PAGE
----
In the next a couple of images you can see viewing angles of the IPS screen and picture quality. The picture is decently bright and well contrasted. However, it looks a little bit washed out when viewing from the left or right in landscape mode (black bar on Android interface becomes dark gray, for instance), but colors don’t invert like on the non-IPS LCD displays.
As expected, resolution of 1024×600 and 160 ppi pixel density are on the lower-end, so individual pixels are visible when you use the tablet from a normal distance from your eyes, especially if you have small fonts displayed on it.
The multi-touch panel is responsive and works good. We have encountered no problems with it.
Software, Gaming and Benchmarks
As mentioned earlier, this device runs Android 4.1 Jell Bean, a stock version of it. It does it very smoothly while sliding through the interface and menus. Web browsing is one of the most important tasks the average user throws at its tablet and the Titanium 70 delivers it in a mediocre way. While simple HTML pages containing text and images scroll smoothly and zoom in & out without a glitch, pages with embedded Flash elements such as YouTube videos and banner ads slow down browser use. On the other side, the built-in YouTube app gives excellently fluid experience, including video playback. While we are at video performance, 1080p full HD videos run effortlessly. Gaming is also fluid in games we tested, such as 3D titles Raging Thunder II and SG Dead Zone. You can take a look how at does the tablet run in the video on the end of this review.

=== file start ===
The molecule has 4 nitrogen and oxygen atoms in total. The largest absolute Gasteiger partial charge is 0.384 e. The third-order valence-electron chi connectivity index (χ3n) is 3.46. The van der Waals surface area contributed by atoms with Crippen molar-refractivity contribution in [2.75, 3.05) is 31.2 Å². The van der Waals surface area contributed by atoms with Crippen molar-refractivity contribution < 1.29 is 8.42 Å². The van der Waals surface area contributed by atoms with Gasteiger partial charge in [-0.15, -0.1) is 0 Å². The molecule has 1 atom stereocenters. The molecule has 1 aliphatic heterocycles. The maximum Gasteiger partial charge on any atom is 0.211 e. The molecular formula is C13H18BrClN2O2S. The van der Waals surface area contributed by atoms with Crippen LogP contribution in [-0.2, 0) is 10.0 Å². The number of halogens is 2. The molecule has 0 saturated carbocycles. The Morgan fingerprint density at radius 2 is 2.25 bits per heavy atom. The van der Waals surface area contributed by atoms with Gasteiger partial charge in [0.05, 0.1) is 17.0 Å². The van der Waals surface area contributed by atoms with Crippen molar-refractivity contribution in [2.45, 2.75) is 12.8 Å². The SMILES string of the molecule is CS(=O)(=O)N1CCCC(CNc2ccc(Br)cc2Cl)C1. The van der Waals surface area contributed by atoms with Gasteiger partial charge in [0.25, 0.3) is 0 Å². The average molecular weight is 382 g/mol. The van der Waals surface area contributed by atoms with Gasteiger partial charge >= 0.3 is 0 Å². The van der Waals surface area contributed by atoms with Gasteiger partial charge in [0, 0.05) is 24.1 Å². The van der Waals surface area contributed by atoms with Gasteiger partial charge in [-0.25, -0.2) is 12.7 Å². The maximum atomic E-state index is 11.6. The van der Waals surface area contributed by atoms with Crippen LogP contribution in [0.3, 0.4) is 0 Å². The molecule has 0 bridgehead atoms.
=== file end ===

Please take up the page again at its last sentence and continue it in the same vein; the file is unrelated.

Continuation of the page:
For benchmarks, we have tested the tablet using Quadrant, Antutu, and Java Sunspider. Real world use and the benchmark results indicate that the included components offer far better user experience than with the common cheap single-core / 512MB tablets, as we saw in the AllWinner A13 review. On the other side, the tablet is still behind the $200 Nvidia Tegra 3-powered Google Nexus 7. Note: Antutu benchmark shows Titanium’s advantage over the Nexus’ in the graphics department, but keep in mind that this software uses a lower resolution for calculating graphics speed of the former.
Java Sunspider score is 1,784ms. For comparison, the AllWinner A13 completes the same benchmark in much slower 4,187ms, so the Rockchip RK3066 CPU adds true value to the Titanium 70.
The battery life lasted for 4 hours and 35 minutes in our test with web surfing as the main task (with about 15 minutes of YouTube videos played) and screen brightness set to 2/3. The screen was pretty much bright on that setting during daylight, so it can be lowered to 1/2 for even longer battery life, while still maintaining bright picture.
Here are the main “pros” and “cons”, to conclude this review:
- Decent overall performance.
- IPS display with wide viewing angles.
- HDMI port included.
- The most affordable 7″ tablet among well-known brands.
- Good battery life.
- Nice design.
- Weak speakers.
- Frail back panel coating.
- Webcam could have been better.
- Slow browsing of web pages with heavy Flash elements.
Finally, please take a look at the video showing the slate in quick unboxing and in action, including OS handling, web browsing, video playback, and gaming.